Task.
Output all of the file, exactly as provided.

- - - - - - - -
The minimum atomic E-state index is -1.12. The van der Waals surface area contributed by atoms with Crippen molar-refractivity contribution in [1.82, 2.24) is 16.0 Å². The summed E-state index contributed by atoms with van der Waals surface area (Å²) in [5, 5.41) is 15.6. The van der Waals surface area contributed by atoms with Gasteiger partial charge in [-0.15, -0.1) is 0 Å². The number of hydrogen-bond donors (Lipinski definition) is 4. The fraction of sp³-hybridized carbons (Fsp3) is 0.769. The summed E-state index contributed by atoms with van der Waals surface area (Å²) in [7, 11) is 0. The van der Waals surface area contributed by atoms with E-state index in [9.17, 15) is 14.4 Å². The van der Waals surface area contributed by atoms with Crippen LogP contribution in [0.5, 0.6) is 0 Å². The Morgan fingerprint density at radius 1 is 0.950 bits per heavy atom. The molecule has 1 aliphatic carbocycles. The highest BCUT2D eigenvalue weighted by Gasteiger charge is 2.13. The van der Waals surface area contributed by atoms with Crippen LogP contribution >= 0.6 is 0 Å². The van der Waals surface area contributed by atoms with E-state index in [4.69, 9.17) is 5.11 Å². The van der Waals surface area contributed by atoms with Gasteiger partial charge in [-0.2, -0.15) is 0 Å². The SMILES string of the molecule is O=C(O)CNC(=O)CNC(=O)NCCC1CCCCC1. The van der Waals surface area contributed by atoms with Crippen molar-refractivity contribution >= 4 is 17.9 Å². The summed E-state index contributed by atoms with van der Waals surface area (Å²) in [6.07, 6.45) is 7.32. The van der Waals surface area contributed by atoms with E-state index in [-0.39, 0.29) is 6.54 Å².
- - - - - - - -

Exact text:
The minimum atomic E-state index is -1.12. The van der Waals surface area contributed by atoms with Crippen molar-refractivity contribution in [1.82, 2.24) is 16.0 Å². The summed E-state index contributed by atoms with van der Waals surface area (Å²) in [5, 5.41) is 15.6. The van der Waals surface area contributed by atoms with Gasteiger partial charge in [-0.15, -0.1) is 0 Å². The number of hydrogen-bond donors (Lipinski definition) is 4. The fraction of sp³-hybridized carbons (Fsp3) is 0.769. The summed E-state index contributed by atoms with van der Waals surface area (Å²) in [7, 11) is 0. The van der Waals surface area contributed by atoms with E-state index in [9.17, 15) is 14.4 Å². The van der Waals surface area contributed by atoms with Crippen LogP contribution in [0.5, 0.6) is 0 Å². The Morgan fingerprint density at radius 1 is 0.950 bits per heavy atom. The molecule has 1 aliphatic carbocycles. The highest BCUT2D eigenvalue weighted by Gasteiger charge is 2.13. The van der Waals surface area contributed by atoms with Crippen LogP contribution >= 0.6 is 0 Å². The van der Waals surface area contributed by atoms with E-state index in [4.69, 9.17) is 5.11 Å². The van der Waals surface area contributed by atoms with Gasteiger partial charge in [-0.2, -0.15) is 0 Å². The SMILES string of the molecule is O=C(O)CNC(=O)CNC(=O)NCCC1CCCCC1. The van der Waals surface area contributed by atoms with Crippen molar-refractivity contribution >= 4 is 17.9 Å². The summed E-state index contributed by atoms with van der Waals surface area (Å²) in [6.07, 6.45) is 7.32. The van der Waals surface area contributed by atoms with E-state index in [-0.39, 0.29) is 6.54 Å².